Storage of treated sewage effluent and storm water in a saline aquifer, Pinellas Peninsula, Florida
|Authors:||Rosenshein, J. S.; Hickey, J. J.|
|Volume Title:||Ground Water|
|Source:||Ground Water, 15(4), p.284-293. Publisher: National Water Well Association, Ground-Water Technology Division, Urbana, IL, United States. ISSN: 0017-467X|
|Summary:||The Pinellas Peninsula, an area of 750 square kilometers (290 square miles) in coastal west-central Florida, is a small hydrogeologic replica of Florida. Most of the Peninsula 's water supply is imported from well fields as much as 65 kilometers (40 miles) inland. Stresses on the hydrologic environment of the Peninsula and on adjacent water bodies resulting from intensive water-resources development and waste discharge, have resulted in marked interest in subsurface storage of waste water (treated effluent and untreated storm water) and in future retrieval of the stored water for nonpotable use. If subsurface storage is approved by regulatory agencies, as much as 70 million gallons a day of waste water could be stored underground within a few years, and more than 150 million gallons a day could be stored in about 25 years. This storage would constitute a large resource of nearly freshwater in the saline aquifers underlying about 520 square kilometers (200 square miles) of the Peninsula. (Woodard-USGS)|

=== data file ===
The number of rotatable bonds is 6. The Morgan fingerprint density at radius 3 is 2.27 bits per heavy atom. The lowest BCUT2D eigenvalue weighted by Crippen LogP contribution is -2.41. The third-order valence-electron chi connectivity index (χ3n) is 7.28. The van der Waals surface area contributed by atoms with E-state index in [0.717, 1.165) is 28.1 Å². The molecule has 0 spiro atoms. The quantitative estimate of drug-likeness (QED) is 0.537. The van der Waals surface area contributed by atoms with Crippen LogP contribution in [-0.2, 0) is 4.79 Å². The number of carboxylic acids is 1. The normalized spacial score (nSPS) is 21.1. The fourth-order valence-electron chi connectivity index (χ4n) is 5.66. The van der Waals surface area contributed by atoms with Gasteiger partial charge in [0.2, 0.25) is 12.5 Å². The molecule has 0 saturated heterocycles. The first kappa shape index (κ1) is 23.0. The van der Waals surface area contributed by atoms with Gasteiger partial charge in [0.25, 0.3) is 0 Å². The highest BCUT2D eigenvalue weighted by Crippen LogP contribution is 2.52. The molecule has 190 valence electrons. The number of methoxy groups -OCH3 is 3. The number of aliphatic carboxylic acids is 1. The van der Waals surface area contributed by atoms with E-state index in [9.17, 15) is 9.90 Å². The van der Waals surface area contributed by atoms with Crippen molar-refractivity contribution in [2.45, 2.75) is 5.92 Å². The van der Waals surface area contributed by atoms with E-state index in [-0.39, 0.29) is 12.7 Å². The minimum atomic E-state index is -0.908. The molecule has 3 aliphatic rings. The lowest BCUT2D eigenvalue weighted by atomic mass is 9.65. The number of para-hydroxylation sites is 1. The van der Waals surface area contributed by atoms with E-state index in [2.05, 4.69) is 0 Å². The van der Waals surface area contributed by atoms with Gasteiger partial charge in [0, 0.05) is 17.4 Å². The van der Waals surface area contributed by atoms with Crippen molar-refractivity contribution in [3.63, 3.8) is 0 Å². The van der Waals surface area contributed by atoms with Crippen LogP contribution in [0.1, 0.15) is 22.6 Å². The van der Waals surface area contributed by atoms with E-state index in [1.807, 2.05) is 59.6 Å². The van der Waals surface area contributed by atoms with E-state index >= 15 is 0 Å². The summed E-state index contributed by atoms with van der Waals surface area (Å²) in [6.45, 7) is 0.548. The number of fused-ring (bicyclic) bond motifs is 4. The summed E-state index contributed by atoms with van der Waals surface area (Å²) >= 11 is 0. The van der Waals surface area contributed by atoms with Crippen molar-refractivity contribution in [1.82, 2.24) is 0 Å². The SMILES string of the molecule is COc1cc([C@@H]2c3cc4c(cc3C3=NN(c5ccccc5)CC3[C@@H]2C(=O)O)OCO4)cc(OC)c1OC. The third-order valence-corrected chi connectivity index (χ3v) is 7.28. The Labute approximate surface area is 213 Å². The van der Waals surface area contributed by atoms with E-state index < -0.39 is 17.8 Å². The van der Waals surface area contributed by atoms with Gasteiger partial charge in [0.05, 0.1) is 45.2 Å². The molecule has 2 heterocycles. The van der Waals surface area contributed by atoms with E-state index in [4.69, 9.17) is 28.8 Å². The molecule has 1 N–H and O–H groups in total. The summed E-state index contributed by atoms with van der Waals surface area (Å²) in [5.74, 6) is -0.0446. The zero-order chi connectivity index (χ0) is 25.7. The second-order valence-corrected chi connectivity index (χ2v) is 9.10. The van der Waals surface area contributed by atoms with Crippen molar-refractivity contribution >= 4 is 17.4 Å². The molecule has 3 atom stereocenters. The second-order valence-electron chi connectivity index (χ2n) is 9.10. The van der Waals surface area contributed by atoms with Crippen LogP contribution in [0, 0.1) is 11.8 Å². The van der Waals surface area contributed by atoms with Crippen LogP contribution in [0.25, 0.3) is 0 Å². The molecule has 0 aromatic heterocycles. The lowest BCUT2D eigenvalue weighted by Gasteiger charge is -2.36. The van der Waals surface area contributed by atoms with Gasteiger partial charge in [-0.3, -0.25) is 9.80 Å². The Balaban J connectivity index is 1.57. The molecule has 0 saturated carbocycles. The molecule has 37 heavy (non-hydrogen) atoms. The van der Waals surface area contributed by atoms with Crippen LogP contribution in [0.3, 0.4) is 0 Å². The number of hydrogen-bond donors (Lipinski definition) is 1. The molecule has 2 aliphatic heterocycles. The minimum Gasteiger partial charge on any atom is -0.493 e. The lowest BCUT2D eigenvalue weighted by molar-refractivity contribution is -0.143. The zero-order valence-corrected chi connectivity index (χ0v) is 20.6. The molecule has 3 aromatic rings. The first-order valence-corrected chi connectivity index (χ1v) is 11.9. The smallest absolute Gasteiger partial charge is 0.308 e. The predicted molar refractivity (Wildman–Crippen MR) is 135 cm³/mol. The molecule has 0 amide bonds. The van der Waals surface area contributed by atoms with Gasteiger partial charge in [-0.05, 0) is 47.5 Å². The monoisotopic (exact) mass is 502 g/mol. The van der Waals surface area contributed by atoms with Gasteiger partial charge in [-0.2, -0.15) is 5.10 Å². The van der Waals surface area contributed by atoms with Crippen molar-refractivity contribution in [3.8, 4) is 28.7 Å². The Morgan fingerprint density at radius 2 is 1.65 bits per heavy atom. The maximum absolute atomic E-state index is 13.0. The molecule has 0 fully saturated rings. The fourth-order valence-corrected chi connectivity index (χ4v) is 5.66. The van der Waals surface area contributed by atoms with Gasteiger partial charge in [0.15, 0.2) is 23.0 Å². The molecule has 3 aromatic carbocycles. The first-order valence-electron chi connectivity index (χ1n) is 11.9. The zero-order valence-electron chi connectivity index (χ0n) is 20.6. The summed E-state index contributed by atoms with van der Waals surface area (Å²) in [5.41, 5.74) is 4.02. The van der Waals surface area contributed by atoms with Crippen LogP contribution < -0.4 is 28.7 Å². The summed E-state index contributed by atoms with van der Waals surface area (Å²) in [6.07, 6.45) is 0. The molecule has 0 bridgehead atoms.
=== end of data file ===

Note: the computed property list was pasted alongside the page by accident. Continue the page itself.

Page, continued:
|Subjects:||Aquifers; Engineering geology; Ground water; Liquid waste; Sewage; Storage; Surveys; Waste disposal; Water quality; Florida; Pinellas County Florida; United States; Pinellas Peninsula|
|Copyright Information:||GeoRef, Copyright 2018 American Geosciences Institute. Reference includes data from USGS product, Selected Water Resources Abstracts, Reston, VA, United States|
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